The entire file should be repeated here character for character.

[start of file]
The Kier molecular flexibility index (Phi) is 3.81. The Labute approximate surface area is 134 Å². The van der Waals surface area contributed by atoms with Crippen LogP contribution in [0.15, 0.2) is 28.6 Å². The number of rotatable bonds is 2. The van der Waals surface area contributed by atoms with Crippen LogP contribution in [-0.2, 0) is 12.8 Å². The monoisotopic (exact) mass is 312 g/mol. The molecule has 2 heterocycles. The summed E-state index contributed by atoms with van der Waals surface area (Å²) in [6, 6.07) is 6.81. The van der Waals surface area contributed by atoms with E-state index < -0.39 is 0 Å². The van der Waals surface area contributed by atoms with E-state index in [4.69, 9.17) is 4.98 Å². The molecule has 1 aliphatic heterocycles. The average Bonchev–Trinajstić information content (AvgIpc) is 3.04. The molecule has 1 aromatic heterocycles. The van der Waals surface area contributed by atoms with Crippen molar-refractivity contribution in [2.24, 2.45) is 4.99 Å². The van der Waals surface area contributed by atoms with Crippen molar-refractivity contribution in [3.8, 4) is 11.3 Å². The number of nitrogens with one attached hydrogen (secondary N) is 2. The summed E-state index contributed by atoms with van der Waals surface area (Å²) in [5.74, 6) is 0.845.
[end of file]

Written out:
The Kier molecular flexibility index (Phi) is 3.81. The Labute approximate surface area is 134 Å². The van der Waals surface area contributed by atoms with Crippen LogP contribution in [0.15, 0.2) is 28.6 Å². The number of rotatable bonds is 2. The van der Waals surface area contributed by atoms with Crippen LogP contribution in [-0.2, 0) is 12.8 Å². The monoisotopic (exact) mass is 312 g/mol. The molecule has 2 heterocycles. The summed E-state index contributed by atoms with van der Waals surface area (Å²) in [6, 6.07) is 6.81. The van der Waals surface area contributed by atoms with E-state index < -0.39 is 0 Å². The van der Waals surface area contributed by atoms with E-state index in [4.69, 9.17) is 4.98 Å². The molecule has 1 aliphatic heterocycles. The average Bonchev–Trinajstić information content (AvgIpc) is 3.04. The molecule has 1 aromatic heterocycles. The van der Waals surface area contributed by atoms with Crippen molar-refractivity contribution in [2.24, 2.45) is 4.99 Å². The van der Waals surface area contributed by atoms with Crippen molar-refractivity contribution in [3.8, 4) is 11.3 Å². The number of nitrogens with one attached hydrogen (secondary N) is 2. The summed E-state index contributed by atoms with van der Waals surface area (Å²) in [5.74, 6) is 0.845.